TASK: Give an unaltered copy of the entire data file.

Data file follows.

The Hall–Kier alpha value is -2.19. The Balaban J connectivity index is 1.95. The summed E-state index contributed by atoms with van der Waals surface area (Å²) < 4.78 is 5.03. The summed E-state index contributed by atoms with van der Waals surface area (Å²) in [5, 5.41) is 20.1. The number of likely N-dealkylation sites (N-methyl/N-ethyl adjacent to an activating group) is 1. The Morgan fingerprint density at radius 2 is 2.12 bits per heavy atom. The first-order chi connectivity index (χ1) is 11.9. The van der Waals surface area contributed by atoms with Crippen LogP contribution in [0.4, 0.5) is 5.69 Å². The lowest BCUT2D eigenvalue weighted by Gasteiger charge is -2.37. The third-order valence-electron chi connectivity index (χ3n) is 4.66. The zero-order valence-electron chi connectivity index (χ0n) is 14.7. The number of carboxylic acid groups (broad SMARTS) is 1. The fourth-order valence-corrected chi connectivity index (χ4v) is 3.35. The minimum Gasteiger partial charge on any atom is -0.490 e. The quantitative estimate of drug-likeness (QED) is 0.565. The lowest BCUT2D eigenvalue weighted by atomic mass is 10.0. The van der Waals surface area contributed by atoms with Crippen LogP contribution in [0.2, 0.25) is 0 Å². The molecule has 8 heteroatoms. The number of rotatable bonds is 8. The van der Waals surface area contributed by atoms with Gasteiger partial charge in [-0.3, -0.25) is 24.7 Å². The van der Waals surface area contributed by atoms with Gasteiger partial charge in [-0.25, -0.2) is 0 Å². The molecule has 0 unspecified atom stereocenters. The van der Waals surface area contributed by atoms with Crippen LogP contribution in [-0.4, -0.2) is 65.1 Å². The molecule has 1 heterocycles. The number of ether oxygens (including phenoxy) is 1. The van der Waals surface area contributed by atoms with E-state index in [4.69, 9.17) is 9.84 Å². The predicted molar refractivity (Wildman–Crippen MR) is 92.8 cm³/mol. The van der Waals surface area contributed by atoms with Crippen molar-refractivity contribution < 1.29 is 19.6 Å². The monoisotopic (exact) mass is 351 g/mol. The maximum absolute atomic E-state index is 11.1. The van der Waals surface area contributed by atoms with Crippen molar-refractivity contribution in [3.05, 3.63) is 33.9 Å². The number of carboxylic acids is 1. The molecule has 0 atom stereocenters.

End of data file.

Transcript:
The Hall–Kier alpha value is -2.19. The Balaban J connectivity index is 1.95. The summed E-state index contributed by atoms with van der Waals surface area (Å²) < 4.78 is 5.03. The summed E-state index contributed by atoms with van der Waals surface area (Å²) in [5, 5.41) is 20.1. The number of likely N-dealkylation sites (N-methyl/N-ethyl adjacent to an activating group) is 1. The Morgan fingerprint density at radius 2 is 2.12 bits per heavy atom. The first-order chi connectivity index (χ1) is 11.9. The van der Waals surface area contributed by atoms with Crippen LogP contribution in [0.4, 0.5) is 5.69 Å². The lowest BCUT2D eigenvalue weighted by Gasteiger charge is -2.37. The third-order valence-electron chi connectivity index (χ3n) is 4.66. The zero-order valence-electron chi connectivity index (χ0n) is 14.7. The number of carboxylic acid groups (broad SMARTS) is 1. The fourth-order valence-corrected chi connectivity index (χ4v) is 3.35. The minimum Gasteiger partial charge on any atom is -0.490 e. The quantitative estimate of drug-likeness (QED) is 0.565. The lowest BCUT2D eigenvalue weighted by atomic mass is 10.0. The van der Waals surface area contributed by atoms with Crippen LogP contribution in [0.2, 0.25) is 0 Å². The molecule has 8 heteroatoms. The number of rotatable bonds is 8. The van der Waals surface area contributed by atoms with Gasteiger partial charge in [-0.3, -0.25) is 24.7 Å². The van der Waals surface area contributed by atoms with Gasteiger partial charge in [-0.25, -0.2) is 0 Å². The molecule has 0 unspecified atom stereocenters. The van der Waals surface area contributed by atoms with Crippen LogP contribution in [-0.4, -0.2) is 65.1 Å². The molecule has 1 heterocycles. The number of ether oxygens (including phenoxy) is 1. The van der Waals surface area contributed by atoms with E-state index in [4.69, 9.17) is 9.84 Å². The predicted molar refractivity (Wildman–Crippen MR) is 92.8 cm³/mol. The van der Waals surface area contributed by atoms with Crippen molar-refractivity contribution < 1.29 is 19.6 Å². The monoisotopic (exact) mass is 351 g/mol. The maximum absolute atomic E-state index is 11.1. The van der Waals surface area contributed by atoms with Crippen molar-refractivity contribution in [3.05, 3.63) is 33.9 Å². The number of carboxylic acids is 1. The molecule has 0 atom stereocenters.